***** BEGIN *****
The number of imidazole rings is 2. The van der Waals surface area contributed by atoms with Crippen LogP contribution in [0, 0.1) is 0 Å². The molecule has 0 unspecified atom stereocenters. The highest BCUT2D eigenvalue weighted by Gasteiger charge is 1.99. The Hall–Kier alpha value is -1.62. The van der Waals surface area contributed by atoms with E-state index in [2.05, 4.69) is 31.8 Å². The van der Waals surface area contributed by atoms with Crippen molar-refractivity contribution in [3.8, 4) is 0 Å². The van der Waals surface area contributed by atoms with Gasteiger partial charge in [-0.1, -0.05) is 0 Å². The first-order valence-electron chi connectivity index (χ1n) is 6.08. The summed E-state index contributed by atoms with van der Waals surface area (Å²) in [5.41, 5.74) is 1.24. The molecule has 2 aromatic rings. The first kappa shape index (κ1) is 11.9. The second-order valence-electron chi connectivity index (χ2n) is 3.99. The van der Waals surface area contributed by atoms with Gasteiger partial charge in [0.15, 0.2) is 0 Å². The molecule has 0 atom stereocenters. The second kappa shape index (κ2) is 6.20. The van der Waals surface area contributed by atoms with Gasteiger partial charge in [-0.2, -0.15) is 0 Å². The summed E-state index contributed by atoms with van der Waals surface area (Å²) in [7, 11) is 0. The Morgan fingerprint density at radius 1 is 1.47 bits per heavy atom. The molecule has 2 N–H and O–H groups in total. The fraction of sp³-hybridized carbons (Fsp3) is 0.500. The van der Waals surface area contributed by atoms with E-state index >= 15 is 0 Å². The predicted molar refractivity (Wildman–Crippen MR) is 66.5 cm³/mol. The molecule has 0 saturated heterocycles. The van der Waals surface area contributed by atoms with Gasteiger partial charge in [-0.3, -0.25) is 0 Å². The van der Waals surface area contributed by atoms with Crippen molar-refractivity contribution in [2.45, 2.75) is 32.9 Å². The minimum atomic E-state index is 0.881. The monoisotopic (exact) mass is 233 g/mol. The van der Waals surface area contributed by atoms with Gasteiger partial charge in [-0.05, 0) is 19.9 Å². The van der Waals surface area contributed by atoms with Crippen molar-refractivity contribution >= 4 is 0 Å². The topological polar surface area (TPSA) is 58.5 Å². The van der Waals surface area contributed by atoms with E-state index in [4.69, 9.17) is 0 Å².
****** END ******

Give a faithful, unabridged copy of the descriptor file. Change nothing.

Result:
The number of imidazole rings is 2. The van der Waals surface area contributed by atoms with Crippen LogP contribution in [0, 0.1) is 0 Å². The molecule has 0 unspecified atom stereocenters. The highest BCUT2D eigenvalue weighted by Gasteiger charge is 1.99. The Hall–Kier alpha value is -1.62. The van der Waals surface area contributed by atoms with E-state index in [2.05, 4.69) is 31.8 Å². The van der Waals surface area contributed by atoms with Crippen molar-refractivity contribution in [3.8, 4) is 0 Å². The van der Waals surface area contributed by atoms with Gasteiger partial charge in [-0.1, -0.05) is 0 Å². The first-order valence-electron chi connectivity index (χ1n) is 6.08. The summed E-state index contributed by atoms with van der Waals surface area (Å²) in [5.41, 5.74) is 1.24. The molecule has 2 aromatic rings. The first kappa shape index (κ1) is 11.9. The second-order valence-electron chi connectivity index (χ2n) is 3.99. The van der Waals surface area contributed by atoms with Gasteiger partial charge in [0.15, 0.2) is 0 Å². The molecule has 0 atom stereocenters. The second kappa shape index (κ2) is 6.20. The van der Waals surface area contributed by atoms with Gasteiger partial charge in [-0.2, -0.15) is 0 Å². The summed E-state index contributed by atoms with van der Waals surface area (Å²) in [7, 11) is 0. The Morgan fingerprint density at radius 1 is 1.47 bits per heavy atom. The molecule has 2 N–H and O–H groups in total. The fraction of sp³-hybridized carbons (Fsp3) is 0.500. The van der Waals surface area contributed by atoms with E-state index >= 15 is 0 Å². The predicted molar refractivity (Wildman–Crippen MR) is 66.5 cm³/mol. The molecule has 0 saturated heterocycles. The van der Waals surface area contributed by atoms with Gasteiger partial charge in [-0.3, -0.25) is 0 Å². The van der Waals surface area contributed by atoms with Crippen molar-refractivity contribution in [2.45, 2.75) is 32.9 Å². The minimum atomic E-state index is 0.881. The monoisotopic (exact) mass is 233 g/mol. The van der Waals surface area contributed by atoms with Gasteiger partial charge in [-0.05, 0) is 19.9 Å². The van der Waals surface area contributed by atoms with Crippen molar-refractivity contribution >= 4 is 0 Å². The topological polar surface area (TPSA) is 58.5 Å². The van der Waals surface area contributed by atoms with E-state index in [4.69, 9.17) is 0 Å².